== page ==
Devolver Isn’t Even Trying To Get Genital Jousting Classified In Australia

Devolver Isn’t Even Trying To Get Genital Jousting Classified In Australia

Genital Jousting. It’s this week’s weirdest game by far. And while it might look like a (literal) blast to play, it’s not available to Australians. And there’s a good reason why.

Early this morning, when the world was waking up to the latest morning glory from Free Lives (who also made Broforce) their publisher left this note on Twitter:

Why not Australia and New Zealand, you might ask. Through their local PR, Devolver sent me this statement:

“We’re proactively saving ourselves time from a likely ban in those territories based on previous games banned for similar content.”

The position is understandable considering the ringer that the Classification Board put Devolver through when they were trying to get Hotline Miami 2 into Australia. They tried challenging the Board’s decision, but lost and the game’s co-creator ended up telling one user just to /”pirate the game”.

“If it ends up not being released in Australia … just pirate it after release,” Hotline Miami’s Jonatan Soderstromm said at the time.

Submitting a game for classification isn’t free. So considering the fact that Genital Jousting is a game that quite literally involves fucking other dicks in the arse, it’s understandable that Devolver don’t want to waste their time. It looks like a great couch co-op title though; good thing VPN’s exist.


  • Can I just say a warm hello and Happy Friday to all those new readers looking for Pokemon information.


  • Submitting a game for classification isn’t expensive (the website says about $1600 or so from memory) but there is a whole lot of work involved from the publisher’s side of things.

    And yes, explicit dicks in bums (even if they are only semi-turgid) are going to make it a tough proposition.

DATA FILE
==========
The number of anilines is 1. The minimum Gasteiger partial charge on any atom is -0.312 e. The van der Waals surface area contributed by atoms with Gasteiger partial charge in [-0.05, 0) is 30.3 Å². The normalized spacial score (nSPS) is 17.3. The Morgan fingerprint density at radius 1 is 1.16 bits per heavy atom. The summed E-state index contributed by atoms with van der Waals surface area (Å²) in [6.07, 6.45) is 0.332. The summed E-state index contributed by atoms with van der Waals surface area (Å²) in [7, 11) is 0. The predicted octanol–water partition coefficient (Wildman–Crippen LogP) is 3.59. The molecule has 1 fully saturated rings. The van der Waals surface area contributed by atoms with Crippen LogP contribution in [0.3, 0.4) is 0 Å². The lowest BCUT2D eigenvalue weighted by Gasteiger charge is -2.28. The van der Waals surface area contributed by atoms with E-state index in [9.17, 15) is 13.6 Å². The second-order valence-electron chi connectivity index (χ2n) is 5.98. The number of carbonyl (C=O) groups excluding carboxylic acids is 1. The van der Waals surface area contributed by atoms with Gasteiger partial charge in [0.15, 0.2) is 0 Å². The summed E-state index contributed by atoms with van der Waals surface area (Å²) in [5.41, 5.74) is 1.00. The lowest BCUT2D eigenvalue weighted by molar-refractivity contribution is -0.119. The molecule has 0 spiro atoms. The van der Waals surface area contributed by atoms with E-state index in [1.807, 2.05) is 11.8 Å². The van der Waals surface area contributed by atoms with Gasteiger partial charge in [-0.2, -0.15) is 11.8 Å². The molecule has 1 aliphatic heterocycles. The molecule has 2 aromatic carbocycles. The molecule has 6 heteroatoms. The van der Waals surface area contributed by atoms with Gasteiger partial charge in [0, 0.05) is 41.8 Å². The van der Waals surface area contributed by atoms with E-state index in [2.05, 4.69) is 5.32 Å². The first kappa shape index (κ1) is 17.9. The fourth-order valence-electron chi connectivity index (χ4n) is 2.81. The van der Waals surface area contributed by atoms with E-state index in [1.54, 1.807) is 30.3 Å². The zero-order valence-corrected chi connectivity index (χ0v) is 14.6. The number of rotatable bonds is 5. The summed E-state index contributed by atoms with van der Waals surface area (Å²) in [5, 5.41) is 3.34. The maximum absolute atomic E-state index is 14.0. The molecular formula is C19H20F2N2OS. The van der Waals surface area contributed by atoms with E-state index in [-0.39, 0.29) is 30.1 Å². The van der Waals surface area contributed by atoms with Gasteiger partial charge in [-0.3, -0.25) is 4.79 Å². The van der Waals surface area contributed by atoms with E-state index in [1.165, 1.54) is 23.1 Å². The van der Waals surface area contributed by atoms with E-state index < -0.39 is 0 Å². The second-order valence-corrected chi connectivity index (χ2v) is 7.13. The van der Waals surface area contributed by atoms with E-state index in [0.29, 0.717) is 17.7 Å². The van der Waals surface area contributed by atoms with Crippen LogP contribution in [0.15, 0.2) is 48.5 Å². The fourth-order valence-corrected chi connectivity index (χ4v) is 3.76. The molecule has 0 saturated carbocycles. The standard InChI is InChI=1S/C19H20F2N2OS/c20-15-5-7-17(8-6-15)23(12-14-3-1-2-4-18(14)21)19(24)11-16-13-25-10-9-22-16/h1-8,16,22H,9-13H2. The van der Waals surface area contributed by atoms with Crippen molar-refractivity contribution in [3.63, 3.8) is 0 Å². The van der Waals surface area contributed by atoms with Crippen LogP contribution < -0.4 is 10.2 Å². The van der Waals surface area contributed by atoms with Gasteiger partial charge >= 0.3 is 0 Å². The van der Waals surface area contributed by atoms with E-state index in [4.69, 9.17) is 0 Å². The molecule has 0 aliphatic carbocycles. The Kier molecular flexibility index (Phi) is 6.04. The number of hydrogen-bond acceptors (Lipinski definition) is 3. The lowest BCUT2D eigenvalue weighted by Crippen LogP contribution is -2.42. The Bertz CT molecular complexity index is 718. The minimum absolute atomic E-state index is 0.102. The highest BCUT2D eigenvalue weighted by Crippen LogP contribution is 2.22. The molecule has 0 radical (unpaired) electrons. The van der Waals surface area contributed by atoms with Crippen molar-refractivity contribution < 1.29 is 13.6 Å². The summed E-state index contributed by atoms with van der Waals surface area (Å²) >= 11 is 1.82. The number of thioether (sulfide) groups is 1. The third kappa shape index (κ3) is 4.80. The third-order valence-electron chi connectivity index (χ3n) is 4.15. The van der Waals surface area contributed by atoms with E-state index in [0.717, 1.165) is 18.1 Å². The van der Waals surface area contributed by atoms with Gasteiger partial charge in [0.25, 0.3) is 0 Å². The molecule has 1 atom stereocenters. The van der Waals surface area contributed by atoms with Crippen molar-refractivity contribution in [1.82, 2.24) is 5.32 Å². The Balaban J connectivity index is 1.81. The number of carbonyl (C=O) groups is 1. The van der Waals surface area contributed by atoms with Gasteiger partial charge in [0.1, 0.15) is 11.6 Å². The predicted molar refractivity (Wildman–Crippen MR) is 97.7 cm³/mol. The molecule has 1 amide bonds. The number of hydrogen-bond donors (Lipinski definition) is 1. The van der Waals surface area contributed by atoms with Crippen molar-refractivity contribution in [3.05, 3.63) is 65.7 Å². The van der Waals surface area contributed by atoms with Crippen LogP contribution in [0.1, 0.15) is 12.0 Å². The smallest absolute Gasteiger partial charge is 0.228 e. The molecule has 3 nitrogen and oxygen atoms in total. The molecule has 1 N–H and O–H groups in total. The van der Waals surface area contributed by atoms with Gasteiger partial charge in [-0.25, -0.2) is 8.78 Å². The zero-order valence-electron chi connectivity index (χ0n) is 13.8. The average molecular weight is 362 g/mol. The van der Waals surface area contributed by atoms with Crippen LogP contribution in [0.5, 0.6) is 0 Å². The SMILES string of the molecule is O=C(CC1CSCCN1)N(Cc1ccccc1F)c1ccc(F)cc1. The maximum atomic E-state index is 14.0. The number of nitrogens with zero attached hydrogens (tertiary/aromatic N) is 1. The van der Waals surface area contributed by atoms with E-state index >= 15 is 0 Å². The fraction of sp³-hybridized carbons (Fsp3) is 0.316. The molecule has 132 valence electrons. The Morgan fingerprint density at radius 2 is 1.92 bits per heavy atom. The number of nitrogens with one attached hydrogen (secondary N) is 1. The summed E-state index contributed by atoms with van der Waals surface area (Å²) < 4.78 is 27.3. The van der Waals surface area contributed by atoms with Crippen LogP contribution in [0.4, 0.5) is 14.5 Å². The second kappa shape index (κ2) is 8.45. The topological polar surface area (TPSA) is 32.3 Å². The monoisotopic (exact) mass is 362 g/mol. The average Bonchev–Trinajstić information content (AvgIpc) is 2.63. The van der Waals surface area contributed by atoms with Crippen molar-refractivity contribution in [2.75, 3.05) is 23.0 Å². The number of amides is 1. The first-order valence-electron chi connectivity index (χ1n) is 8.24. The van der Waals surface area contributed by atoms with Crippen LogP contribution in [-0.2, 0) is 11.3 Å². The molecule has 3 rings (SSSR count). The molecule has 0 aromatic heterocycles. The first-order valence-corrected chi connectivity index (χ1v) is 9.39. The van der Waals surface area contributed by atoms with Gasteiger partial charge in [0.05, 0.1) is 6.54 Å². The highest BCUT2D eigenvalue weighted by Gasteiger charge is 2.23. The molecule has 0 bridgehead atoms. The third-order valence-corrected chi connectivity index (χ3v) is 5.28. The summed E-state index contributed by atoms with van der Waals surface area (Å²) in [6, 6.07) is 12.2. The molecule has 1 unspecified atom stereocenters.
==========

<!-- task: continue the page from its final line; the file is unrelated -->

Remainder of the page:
• Yeah, but if they did it once, I’m fairly sure they would get better over time. Perhaps they could ask good friend around to help? Who knows … they might even end up enjoying it!

      • None of which changes the fact that the devs are just as likely to get the game approved by Australia’s puritan censors by flushing their time and money down the toilet than they are by actually paying the fee and going through the process.

    • It generally is more of a tough proposition when they are only semi-turgid*

      *may or may not be from personal experience, who knows

  • Oh please, the board thought a pixel man preparing to assault a pixel woman was over the top.

    When it comes to sexual content, they flip their shit as if they were a bunch of 5YOs who don’t want to know where babies come from.

    Apparently the people who rate videogames (Not just the Australian classification board, but all over the world) don’t even play the games, they just watch footage of them and rate them based off what they see.

  • If places like steam don’t care about our consumer or tax laws, why should they care about our classification laws?

  • Whelp, thats disappointing,

    What I found interesting is while I could not buy Hotline Miami 2, nor did they give me a code for it on Steam when it was a humble monthly. I was able to download it off the Download section on the Humble Store when I did get it on the Humble Monthly, dispite every other roadblock to avoid getting it.

  • R 18+
    Surely that’d be fine…

    Wow, so now devs are actively avoiding Aus thanks to our backward ass ratings board.
    It’s like when that controversial game HATRED was released and those devs were like, “well it’ll probably get banned there so who cares”. I mean the game turned out to be a steaming pile of mediocre, edgy shit anyway so no big loss there ( i played it, it truly was awful) – but you see where I’m going with this…

  • Don’t find this at all surprising (though of course disappointing) to add it to the long list of smaller indie style games that haven’t been submitted for classification in Oz over the past year or two. Our system must be much more onerous than similar ones in other countries.

  • Will someone tell Devolver that NZ is not Australia and we have ratings for adult games here? Seriously!

    From Wikipedia – “In New Zealand, games are classified by the country’s Office of Film and Literature Classification. If they are dubbed “objectionable” in all cases, then they are considered banned. In this case, the game in question is not only illegal to sell, but illegal to own, possess, or import. Games are typically banned and classified as “objectionable content” when they contain extreme violence, offensive depictions of cruelty, animal cruelty, sexual content involving children, or graphic depictions of sexual content, including sexual fetishes that are “offensive & abhorrent” (depictions of urination, bestiality, necrophilia, urophilia, coprophilia, and/or incest.)”

    They’re totally safe to release it here. =_=

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